Having identified developers complaining about something, and having potentially identified a group that appears to potentially be making the same API mistakes (SysApps), I would email the TAG and ask TAG members to take a look at what a particular working group is doing (as a sanity check). I would hopefully get a range of opinions from the TAG, because there some clever people there (much more clever than me).   
  
> > (I'm thinking of all the APIs that tried to copy Geolocation, and failed spectacularly to understand what was actually good/bad about that API). Also, the design of an API should really be dictated by the use cases and ergonomic factors. Beyond simple stuff (e.g., the guidance given in WebIDL, like don't use numeric constants), there may not be much more that can be done. If anything, the TAG should be telling people to think really critically about API design and developer ergonomics
>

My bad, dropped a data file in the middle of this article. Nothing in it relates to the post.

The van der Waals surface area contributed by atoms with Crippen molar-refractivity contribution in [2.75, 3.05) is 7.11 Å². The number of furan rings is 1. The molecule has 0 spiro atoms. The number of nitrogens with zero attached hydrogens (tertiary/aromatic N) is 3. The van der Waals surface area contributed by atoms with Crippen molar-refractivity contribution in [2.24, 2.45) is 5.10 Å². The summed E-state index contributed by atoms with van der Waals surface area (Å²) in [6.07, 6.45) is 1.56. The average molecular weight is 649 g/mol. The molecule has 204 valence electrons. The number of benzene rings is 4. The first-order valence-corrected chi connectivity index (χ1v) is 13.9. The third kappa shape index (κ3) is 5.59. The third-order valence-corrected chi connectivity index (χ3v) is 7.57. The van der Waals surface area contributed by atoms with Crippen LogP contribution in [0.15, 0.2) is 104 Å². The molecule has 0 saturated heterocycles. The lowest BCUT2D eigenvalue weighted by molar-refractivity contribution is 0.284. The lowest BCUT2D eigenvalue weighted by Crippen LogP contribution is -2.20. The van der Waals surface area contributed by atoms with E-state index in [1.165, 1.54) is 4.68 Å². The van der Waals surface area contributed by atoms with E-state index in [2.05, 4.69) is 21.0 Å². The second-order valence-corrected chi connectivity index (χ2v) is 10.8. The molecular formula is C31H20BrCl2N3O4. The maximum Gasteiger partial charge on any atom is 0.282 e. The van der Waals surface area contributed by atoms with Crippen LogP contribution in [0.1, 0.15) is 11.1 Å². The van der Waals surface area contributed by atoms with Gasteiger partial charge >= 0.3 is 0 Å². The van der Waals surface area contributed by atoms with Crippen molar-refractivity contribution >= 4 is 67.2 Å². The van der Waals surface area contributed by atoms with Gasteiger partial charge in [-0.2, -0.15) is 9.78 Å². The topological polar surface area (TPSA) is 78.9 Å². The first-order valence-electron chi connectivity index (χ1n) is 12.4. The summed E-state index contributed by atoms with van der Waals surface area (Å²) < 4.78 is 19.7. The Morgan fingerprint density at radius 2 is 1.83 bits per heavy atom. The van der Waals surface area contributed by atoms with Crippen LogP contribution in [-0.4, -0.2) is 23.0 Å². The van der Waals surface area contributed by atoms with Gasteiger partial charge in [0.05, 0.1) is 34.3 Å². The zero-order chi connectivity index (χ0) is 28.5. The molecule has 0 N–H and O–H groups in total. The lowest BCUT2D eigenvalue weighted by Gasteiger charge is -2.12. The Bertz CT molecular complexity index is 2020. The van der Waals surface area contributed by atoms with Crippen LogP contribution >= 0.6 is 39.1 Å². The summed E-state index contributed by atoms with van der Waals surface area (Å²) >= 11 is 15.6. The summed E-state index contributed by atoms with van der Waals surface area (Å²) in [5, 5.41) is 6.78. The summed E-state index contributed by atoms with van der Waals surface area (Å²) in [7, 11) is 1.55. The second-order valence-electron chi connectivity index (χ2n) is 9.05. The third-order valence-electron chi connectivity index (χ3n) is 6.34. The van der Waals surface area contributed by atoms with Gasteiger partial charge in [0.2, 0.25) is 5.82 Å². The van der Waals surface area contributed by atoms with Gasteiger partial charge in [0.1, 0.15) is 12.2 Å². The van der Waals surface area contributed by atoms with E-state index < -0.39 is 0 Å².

>  
> Yes, but how?
If the TAG identifies a pattern, they could email the WG in question and say, "hey WG, we noticed you guys are doing X. Can you explain why you are doing that? We notices it resembles issues we have seen in the past, so we just wanted to make sure you are not repeating history. When another group tried to do something similar, Web devs said that it sucked.  
Love,  
The TAG"   
> > - road test APIs, get feedback, etc. and not just blindly copy patterns from each other. So maybe what is needed is some explanation of why things are the way they are in the platform (warts and all).  
> >  
> > But I don't know. Maybe all those people that said that IndexedDB sucks have an idea how it could have been done better? People like Yehuda, who is on the JQuery team, might have some ideas about assessing the usability (and non-suck aspect) of an API.